How the Ampatuans commanded the police to carry out massacre

Lian Buan

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How the Ampatuans commanded the police to carry out massacre

LeAnne Jazul

Policemen, whether accomplices or not, readily comply with the order to set up checkpoints. The Mangudadatu convoy fails to secure an escort after the army refuses to provide them with one.

MANILA, Philippines – How could the massacre of 58 people be carried out with such brazenness in broad daylight on November 23, 2009?

Simple. The warlord clan had solid command over the police force in Ampatuan, Maguindanao.

The Ampatuan clan’s accomplice was no less than the acting chief of the Maguindanao police at the time: Chief Inspector Sukarno Dicay.

In September 2009, a month before the massacre, and by which time it had already been planned (in July that same year), Dicay appointed SPO2 Cixon Kasan as police chief of Buluan town, where Esmael “Toto” Mangudadatu lives.

Court documents showed that Kasan, not an accused, was requested by the Mangudadatus to provide police escorts for their convoy on November 23, 2009, but Toto’s brother Khadafeh later decided it was better for the convoy to be left unarmed.

Toto went to the military for escorts, but the 6th Infantry Battalion refused to be involved, saying correctly that the filing of candidacy is a security matter under the police’s jurisdiction and not theirs.

The details in Judge Jocelyn Solis Reyes’ 761-page ruling paint a disturbing picture of how law enforcers could be used, both willingly and unsuspectingly, for a massacre, and how the normalization of violence in Maguindanao led to the acquittal of dozens of cops who heard gunshots but did nothing.  (READ: SUMMARY: Why many were acquitted, some convicted in Ampatuan massacre)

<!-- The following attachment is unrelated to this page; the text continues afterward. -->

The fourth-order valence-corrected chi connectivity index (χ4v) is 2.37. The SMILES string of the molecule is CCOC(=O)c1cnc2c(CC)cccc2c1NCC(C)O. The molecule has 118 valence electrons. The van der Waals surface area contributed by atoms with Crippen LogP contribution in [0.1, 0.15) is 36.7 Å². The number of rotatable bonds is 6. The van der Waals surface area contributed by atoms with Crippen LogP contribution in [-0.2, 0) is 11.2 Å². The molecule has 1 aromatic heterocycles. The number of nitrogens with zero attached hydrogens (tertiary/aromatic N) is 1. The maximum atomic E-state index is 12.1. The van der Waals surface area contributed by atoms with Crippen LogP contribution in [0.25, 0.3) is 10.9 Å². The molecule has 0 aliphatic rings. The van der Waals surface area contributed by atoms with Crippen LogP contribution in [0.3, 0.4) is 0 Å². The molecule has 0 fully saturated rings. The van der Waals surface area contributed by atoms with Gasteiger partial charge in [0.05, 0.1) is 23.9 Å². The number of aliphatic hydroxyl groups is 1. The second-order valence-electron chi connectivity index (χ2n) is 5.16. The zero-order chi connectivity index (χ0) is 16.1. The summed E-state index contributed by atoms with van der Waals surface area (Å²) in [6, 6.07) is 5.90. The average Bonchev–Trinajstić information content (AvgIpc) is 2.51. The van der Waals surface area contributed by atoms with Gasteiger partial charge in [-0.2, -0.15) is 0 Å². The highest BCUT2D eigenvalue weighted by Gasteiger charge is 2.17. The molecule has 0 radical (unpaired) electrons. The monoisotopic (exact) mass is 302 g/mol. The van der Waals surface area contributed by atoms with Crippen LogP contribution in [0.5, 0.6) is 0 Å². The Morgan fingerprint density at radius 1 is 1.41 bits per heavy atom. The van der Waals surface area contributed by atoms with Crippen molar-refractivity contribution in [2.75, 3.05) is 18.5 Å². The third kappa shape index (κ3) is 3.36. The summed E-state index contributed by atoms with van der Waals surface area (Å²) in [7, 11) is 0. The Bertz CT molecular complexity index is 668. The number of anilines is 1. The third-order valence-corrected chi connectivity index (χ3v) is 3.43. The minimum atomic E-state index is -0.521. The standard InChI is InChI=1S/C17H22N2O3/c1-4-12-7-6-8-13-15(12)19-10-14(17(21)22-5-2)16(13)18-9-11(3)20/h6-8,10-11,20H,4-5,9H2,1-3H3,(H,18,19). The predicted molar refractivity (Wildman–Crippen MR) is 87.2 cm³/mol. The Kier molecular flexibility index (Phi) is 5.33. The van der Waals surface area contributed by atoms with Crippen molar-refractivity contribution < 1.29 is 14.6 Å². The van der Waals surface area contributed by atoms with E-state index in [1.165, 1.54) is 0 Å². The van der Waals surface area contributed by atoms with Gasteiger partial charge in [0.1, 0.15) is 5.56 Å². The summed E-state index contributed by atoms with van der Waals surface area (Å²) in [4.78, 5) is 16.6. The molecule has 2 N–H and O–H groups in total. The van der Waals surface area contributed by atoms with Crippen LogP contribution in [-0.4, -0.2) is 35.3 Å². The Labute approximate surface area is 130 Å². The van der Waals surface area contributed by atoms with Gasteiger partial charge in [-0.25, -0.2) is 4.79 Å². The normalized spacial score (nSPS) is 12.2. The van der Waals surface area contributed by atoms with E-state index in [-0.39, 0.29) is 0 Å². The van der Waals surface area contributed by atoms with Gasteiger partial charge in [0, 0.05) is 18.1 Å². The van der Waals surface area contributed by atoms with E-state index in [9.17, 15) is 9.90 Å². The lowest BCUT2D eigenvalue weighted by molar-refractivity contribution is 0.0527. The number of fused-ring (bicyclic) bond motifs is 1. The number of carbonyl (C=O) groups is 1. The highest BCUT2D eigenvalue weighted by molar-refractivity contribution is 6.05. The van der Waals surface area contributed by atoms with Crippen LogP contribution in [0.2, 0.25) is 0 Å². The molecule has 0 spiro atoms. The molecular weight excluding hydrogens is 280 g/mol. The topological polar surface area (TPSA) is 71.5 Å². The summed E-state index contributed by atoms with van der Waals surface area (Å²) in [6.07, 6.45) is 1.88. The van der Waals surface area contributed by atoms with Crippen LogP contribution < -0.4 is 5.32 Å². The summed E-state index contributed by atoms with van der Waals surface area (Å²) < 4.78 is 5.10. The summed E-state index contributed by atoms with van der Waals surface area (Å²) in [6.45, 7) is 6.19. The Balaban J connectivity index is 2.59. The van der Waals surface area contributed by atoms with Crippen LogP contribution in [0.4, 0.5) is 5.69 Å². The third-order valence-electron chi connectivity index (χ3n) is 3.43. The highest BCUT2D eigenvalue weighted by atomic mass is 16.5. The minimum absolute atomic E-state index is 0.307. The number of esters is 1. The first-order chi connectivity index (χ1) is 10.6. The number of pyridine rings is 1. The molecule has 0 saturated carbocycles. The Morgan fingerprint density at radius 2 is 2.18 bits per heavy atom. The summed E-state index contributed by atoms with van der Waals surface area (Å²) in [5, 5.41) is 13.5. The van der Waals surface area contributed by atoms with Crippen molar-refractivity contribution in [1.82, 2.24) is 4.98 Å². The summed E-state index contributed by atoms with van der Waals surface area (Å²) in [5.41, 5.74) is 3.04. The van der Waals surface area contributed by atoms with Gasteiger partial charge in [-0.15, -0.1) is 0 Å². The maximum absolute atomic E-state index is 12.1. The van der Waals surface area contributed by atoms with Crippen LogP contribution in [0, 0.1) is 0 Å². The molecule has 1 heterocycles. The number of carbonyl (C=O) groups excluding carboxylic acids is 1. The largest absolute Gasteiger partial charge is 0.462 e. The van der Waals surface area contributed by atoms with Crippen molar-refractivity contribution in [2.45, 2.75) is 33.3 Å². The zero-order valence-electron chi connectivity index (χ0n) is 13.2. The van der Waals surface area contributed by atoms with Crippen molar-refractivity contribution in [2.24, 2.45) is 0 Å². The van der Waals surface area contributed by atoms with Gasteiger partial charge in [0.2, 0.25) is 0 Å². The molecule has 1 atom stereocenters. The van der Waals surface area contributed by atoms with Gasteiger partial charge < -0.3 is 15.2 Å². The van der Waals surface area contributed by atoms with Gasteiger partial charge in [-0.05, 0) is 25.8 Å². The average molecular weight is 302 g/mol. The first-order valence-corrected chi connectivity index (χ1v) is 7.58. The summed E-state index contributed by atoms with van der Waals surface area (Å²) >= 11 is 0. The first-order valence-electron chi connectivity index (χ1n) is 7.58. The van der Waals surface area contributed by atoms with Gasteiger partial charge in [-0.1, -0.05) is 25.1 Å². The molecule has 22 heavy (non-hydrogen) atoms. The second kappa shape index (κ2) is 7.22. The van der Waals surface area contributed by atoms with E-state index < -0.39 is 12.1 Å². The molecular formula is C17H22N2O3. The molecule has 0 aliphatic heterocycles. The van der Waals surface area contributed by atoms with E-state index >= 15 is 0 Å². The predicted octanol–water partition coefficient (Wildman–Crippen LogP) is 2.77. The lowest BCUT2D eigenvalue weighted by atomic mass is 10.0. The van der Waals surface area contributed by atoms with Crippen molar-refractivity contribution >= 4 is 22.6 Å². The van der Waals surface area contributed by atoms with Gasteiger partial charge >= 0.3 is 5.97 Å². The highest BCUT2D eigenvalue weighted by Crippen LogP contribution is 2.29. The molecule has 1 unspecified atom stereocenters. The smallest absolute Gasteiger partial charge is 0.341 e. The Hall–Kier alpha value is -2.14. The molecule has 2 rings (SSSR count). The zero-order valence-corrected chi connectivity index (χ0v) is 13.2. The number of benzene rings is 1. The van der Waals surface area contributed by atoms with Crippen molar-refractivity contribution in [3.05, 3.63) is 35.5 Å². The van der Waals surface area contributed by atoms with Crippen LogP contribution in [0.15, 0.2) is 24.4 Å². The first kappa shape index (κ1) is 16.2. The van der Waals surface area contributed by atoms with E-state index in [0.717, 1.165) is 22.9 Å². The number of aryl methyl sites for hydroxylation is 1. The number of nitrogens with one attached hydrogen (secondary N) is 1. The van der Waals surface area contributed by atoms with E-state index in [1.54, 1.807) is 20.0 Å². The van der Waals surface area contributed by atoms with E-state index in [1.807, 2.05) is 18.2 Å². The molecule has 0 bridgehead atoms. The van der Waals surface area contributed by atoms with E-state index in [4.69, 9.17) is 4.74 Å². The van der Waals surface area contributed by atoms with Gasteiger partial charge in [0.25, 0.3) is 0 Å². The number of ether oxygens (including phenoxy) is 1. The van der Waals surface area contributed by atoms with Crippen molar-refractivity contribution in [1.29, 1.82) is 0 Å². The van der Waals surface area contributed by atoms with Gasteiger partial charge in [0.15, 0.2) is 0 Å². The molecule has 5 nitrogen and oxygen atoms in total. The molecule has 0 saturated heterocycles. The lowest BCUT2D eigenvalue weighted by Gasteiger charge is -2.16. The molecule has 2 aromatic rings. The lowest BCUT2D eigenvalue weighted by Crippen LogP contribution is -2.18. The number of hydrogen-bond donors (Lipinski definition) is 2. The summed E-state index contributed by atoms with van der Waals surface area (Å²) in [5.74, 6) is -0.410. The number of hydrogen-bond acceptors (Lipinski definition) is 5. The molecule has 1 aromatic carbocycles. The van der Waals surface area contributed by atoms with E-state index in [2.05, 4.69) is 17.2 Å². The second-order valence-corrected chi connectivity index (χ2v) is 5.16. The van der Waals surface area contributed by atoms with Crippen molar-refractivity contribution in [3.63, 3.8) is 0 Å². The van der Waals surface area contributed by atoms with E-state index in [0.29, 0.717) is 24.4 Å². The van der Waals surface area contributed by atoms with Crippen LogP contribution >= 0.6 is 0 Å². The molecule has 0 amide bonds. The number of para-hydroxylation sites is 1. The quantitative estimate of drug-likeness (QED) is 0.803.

Police chief sanctioned it

Based on flight records, provincial police chief Dicay was in Manila on July 20, 2009, the same day that the Ampatuans and Mangudadatus met at the office of the Department of National Defense (DND) in Camp Aguinaldo to discuss Toto’s planned candidacy for governor of Maguindanao.

No one saw if Dicay was in Century Park Hotel in Malate the night of July 20, the first time that the Ampatuans and their supporters agreed Toto would be killed if he pushes through with running against Datu Andal “Unsay” Ampatuan Jr in the 2010 elections.

On November 21, 2009, Dicay was present in Unsay’s house in Shariff Aguak where they hatched the plan to set up checkpoints, designed to stop the Mangudadatu convoy. Part of the plot was to kill Mangudadatu and members of the convoy.

On Dicay’s orders, police troops were deployed early that day. Unsay commanded the Civilian Volunteers Organizations (CVOs), an auxiliary force of the police.

The checkpoints were set up in Crossing Saniag and were to be led by the 5th Company of the 15th Regional Mobile Group (RMG), Malating to be led by the 1508th Provincial Mobile Group (PMG), Crossing Masalay by the 1507th PMG, and the front of the Ampatuan Municipal Hall to be headed by SPO4 Badawi Bakal. (Bakal is among the 4 people who did not receive judgments in the ruling.)

Aside from Dicay, Police Superintendent Bahnarin Kamaong, Unsay’s trusted aide, also promised his men for the execution of the plan. Dicay was convicted and sentenced to reclusion perpetua, while Kamaong was on the list of both convicted and acquitted. Families of the victims will file a clarificatory motion.

Police Inspector Rex Ariel Diongon, who was also in the meetings, was the one who ordered the 1508th PMG to man the checkpoint in Malating where the convoy was first blocked. Diongon told cops to be ready because armed men would accompany Datu Toto Mangudadatu in filing the Certificate of Candidacy (COC).”

“The 1508th PMG were also told to expect resistance and retaliation [from] the armed men servicing the Mangudadatu family if the latter were inspected during checkpoint operations. They were further informed that the security of the Mangudadatu family carried high-powered firearms, compared to the malfunctioning and incomplete weaponry of the police officers,” said court records.

Diongon helped Dicay command the police on massacre day, but the former became a state witness. Thirteen (13) members of the 1508th PMG claimed Ampatuan’s men pointed their guns at them, and that “they were not able to do anything to prevent the abduction of the victims for fear of their lives.”